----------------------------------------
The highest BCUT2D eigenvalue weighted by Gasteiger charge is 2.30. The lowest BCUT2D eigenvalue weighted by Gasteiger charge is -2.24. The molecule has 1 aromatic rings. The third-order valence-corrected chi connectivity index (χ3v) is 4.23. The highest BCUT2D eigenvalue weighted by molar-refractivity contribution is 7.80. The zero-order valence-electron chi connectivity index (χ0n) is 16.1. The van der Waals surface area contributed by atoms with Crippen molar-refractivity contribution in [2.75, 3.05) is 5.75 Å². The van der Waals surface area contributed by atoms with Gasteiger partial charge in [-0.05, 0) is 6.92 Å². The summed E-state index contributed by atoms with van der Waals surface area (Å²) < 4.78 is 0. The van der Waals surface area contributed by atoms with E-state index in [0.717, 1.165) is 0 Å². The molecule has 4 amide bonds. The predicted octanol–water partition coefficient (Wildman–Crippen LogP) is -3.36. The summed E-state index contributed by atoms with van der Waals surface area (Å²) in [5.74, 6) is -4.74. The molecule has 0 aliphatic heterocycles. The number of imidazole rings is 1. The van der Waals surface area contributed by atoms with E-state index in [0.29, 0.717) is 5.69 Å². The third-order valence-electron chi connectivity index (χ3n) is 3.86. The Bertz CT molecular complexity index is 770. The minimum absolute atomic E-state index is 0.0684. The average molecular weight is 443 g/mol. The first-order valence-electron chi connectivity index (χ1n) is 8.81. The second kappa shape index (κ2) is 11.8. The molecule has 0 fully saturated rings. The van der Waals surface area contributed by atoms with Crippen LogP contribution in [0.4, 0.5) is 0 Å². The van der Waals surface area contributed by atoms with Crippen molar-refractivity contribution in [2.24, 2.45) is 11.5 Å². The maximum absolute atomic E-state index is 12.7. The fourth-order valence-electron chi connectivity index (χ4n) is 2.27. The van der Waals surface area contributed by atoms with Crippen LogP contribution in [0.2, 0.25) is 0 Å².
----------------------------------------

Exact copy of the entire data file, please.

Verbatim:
The highest BCUT2D eigenvalue weighted by Gasteiger charge is 2.30. The lowest BCUT2D eigenvalue weighted by Gasteiger charge is -2.24. The molecule has 1 aromatic rings. The third-order valence-corrected chi connectivity index (χ3v) is 4.23. The highest BCUT2D eigenvalue weighted by molar-refractivity contribution is 7.80. The zero-order valence-electron chi connectivity index (χ0n) is 16.1. The van der Waals surface area contributed by atoms with Crippen molar-refractivity contribution in [2.75, 3.05) is 5.75 Å². The van der Waals surface area contributed by atoms with Gasteiger partial charge in [-0.05, 0) is 6.92 Å². The summed E-state index contributed by atoms with van der Waals surface area (Å²) < 4.78 is 0. The van der Waals surface area contributed by atoms with E-state index in [0.717, 1.165) is 0 Å². The molecule has 4 amide bonds. The predicted octanol–water partition coefficient (Wildman–Crippen LogP) is -3.36. The summed E-state index contributed by atoms with van der Waals surface area (Å²) in [5.74, 6) is -4.74. The molecule has 0 aliphatic heterocycles. The number of imidazole rings is 1. The van der Waals surface area contributed by atoms with E-state index in [0.29, 0.717) is 5.69 Å². The third-order valence-electron chi connectivity index (χ3n) is 3.86. The Bertz CT molecular complexity index is 770. The minimum absolute atomic E-state index is 0.0684. The average molecular weight is 443 g/mol. The first-order valence-electron chi connectivity index (χ1n) is 8.81. The second kappa shape index (κ2) is 11.8. The molecule has 0 fully saturated rings. The van der Waals surface area contributed by atoms with Crippen LogP contribution in [0.4, 0.5) is 0 Å². The van der Waals surface area contributed by atoms with Crippen molar-refractivity contribution in [2.24, 2.45) is 11.5 Å². The maximum absolute atomic E-state index is 12.7. The fourth-order valence-electron chi connectivity index (χ4n) is 2.27. The van der Waals surface area contributed by atoms with Crippen LogP contribution in [0.2, 0.25) is 0 Å².